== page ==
Saturday, March 10, 2012

Three or Four acts?

Email question:
I'm wondering what the advantages or disadvantages would be for using a 3 Act Structured plot versus a 4 Act structured plot. Could you please explain a little why a writer would choose one or the other. Thanks.

Well, I don't think a writer chooses-- I think the story chooses. Some stories fall nicely into the "action rising to the climax, then quick resolution" three-act schema, and some fall naturally into the climb to crisis, then long aftermath of the four-act structure.

So I'd say you choose the story, but then you don't have that much choice in the overall structure, because the story has an organic shape that you discover as much as you invent it. 

So what's the difference?  Well, novels tend to be 3-act (or five-act-- that is, the middle can break into three short acts, same basic structure), but there are plenty of 4-act novels.  Films are more often 4-acts, I'm not sure why. It probably has to do with keeping the viewer interested in the middle, make sure they don't leave for popcorn without missing something. :)
Three Acts (I discuss this in depth in this article)
1. Set up, inciting event.
2. External conflict rises, rising action, many demands on main character. Ends on point of no return usually.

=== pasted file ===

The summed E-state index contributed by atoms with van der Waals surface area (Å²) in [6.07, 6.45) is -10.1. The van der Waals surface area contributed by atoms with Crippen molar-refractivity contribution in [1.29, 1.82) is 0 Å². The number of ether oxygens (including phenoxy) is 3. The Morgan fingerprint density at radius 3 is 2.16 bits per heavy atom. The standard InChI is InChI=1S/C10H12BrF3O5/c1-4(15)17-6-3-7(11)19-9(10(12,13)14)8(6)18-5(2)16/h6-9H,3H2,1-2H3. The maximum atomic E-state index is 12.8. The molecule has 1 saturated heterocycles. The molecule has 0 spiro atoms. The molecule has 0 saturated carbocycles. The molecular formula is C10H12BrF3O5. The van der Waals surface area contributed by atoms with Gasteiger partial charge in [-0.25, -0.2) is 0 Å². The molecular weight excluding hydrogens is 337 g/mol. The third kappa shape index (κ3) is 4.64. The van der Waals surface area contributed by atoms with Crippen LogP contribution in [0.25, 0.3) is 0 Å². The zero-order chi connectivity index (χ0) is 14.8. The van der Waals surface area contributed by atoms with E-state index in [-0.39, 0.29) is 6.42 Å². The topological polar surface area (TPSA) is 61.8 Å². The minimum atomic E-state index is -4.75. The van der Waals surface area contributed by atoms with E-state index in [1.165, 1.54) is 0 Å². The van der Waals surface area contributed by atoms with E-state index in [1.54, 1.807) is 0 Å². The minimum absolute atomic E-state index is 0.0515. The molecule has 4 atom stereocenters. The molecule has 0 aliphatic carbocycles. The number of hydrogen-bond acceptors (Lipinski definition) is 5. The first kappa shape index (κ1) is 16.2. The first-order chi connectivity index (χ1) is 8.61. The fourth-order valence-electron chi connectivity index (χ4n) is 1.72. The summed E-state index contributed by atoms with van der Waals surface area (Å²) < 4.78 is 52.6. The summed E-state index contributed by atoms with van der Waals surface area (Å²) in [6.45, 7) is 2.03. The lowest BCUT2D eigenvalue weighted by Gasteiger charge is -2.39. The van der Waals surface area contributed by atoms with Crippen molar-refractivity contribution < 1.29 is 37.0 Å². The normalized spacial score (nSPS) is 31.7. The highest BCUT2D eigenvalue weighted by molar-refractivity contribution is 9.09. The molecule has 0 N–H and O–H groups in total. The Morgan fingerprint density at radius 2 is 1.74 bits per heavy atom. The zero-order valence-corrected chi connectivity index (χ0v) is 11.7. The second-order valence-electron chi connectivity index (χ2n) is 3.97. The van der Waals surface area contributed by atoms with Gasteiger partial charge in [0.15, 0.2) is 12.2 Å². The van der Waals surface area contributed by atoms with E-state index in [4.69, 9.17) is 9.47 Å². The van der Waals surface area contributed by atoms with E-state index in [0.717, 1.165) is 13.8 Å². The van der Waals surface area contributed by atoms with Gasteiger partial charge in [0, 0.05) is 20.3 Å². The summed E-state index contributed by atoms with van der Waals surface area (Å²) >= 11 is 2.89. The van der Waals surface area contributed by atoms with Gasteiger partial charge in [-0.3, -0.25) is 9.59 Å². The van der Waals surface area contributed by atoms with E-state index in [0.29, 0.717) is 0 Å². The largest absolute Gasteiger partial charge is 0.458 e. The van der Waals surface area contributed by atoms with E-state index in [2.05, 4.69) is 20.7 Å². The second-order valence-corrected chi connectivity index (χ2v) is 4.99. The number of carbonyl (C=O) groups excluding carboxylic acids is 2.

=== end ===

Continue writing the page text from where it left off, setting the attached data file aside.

3. Crisis, dark moment, climax, resolution. The end.

Notice the "Crisis," the most dramatic moment in the plot, is at the start of the third act to precipitate a fairly expeditious ending. The middle act is usually the longest by far.

Four Acts:
1. Set up, ending on inciting event.
2. Complications arising from the external conflict cause rising conflict, ending (near the middle of the story) in a crisis, where the worst that can happen happens.
3. Protagonist, who has lost all or been defeated in the crisis, starts a long climb back up. Could start again trying for the goal, or replace it with a new goal. (For example, in the first act, the goal could be protecting the leader, and then when the leader is killed in the crisis, the new goal could be getting revenge.)
4. Climax and resolution. 

Notice that in a 4-act structure, the first act is usually set up (like the three act structure).
The second act is the build to the crisis. The crisis (the worst thing that can happen) comes at the very end of the second act, so almost directly in the middle.
The third act is the regrouping, the recovery from the crisis.
The fourth act is the climax-resolution, the working out of the conflict, or the triumph.

What's different is the placement of the crisis.  3-act: about 3/4 through, the very beginning of the end.
4-act: Directly in the middle.

Why?  Well, there are some crises that can't be gotten over in a few scenes.  Think of all the disaster films! They're as much about the recovery from the disaster as the causes of the disaster. 

But it's not just disaster that can form the crisis. I had a book which ended up as four acts -- a romance, Charity Begins at Home.  The first act, the hero and heroine met; the second, they got engaged, and then, suddenly, at the end of the second act, smack dab in the middle, the heroine broke off the betrothal-- the crisis. The third act was the hero trying to get a grip on this, and the fourth was his determined wooing her back.